Pathways: Using Flagstone to Pull the Project Together


All landscapes require flow.  Some need flow from a patio to a door.  Others need flow from a porch to a firepit.  Certain designs require a path from a garden to the shed.  In each of these situations, the use of flagstone can be used to pull the project together.  The exciting part about flagstone is that all parent materials have a corresponding flagstone.  This makes coordination rather simple.  Read on to learn more about the options that are available.


Natural Stone:  The primary stones used in Minnesota are Chilton, Fond du Lac, New York Bluestone and Buckskin.  While these are spendy choices their elegance puts them on a higher pedestal.  Asides from aesthetics, natural stones come with a fabulous texture which can be very pleasing to the touch.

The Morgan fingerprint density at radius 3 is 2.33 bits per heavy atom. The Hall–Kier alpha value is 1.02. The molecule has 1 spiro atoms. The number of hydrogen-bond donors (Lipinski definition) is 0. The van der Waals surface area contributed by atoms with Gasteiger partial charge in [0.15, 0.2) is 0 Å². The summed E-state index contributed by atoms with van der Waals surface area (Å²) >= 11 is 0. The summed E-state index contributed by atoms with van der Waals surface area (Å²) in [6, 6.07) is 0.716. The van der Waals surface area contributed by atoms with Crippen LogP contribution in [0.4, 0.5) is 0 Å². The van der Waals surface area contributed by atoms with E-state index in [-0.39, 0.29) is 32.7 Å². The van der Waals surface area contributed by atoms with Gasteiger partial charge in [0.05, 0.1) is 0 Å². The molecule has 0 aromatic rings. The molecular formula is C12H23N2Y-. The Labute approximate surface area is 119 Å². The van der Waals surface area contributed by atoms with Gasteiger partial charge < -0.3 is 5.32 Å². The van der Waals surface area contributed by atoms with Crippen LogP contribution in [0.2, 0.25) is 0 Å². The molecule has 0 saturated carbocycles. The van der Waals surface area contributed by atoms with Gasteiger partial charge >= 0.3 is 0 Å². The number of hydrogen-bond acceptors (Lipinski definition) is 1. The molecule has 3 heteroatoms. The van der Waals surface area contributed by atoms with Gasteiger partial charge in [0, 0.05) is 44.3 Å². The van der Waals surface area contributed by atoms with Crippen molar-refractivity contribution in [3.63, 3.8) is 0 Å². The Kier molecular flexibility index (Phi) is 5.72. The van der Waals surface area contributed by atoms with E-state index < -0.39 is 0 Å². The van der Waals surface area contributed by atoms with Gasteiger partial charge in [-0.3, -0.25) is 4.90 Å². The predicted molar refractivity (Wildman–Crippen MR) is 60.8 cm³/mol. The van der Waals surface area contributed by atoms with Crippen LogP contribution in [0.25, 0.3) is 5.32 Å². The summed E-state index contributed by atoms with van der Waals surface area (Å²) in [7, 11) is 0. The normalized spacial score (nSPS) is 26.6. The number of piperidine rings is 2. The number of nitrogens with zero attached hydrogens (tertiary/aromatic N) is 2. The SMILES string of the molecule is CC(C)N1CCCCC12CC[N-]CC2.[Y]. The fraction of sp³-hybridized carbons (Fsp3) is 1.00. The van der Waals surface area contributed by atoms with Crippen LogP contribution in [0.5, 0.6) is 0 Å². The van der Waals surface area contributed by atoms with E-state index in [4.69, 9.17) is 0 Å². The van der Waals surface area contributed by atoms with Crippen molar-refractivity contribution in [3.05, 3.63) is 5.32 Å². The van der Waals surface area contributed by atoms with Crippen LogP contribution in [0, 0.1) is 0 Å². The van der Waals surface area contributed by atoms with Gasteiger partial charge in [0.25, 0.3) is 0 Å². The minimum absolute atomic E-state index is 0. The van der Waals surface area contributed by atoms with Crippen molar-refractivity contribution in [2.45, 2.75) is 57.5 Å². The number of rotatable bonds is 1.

Concrete:  Menards is the origin of many of the more generic path stones found in the landscape.  More often than not we are replacing these with higher-end products.  Concrete does have a tremendous strength and durability component which is a bonus.  If you are on a strict budget I’d go no further.


Wetcast Pathstone:  Rochester Concrete Products makes a very nice concrete alternative.  The selling point with these newer technology concrete steps is they look like somewhat like natural stone but at a more attractive price point.  Wetcast can be slightly slick, but this can be overlooked if the path is in a lower use area.

Size and Shape:  Both irregular and geometric path stone shapes are available to match whatever the design is asking.  Concrete products are easier to lay on a base of sand.  When dealing with natural stone there is usually a higher cost of the material as well as the labor.  This added labor comes from the fact that the stone itself is very uneven and a bit of tinkering is required for a perfect fit.


Path stones pull it all together.  From square or circle to concrete or natural stone, there will be an exact match for your project.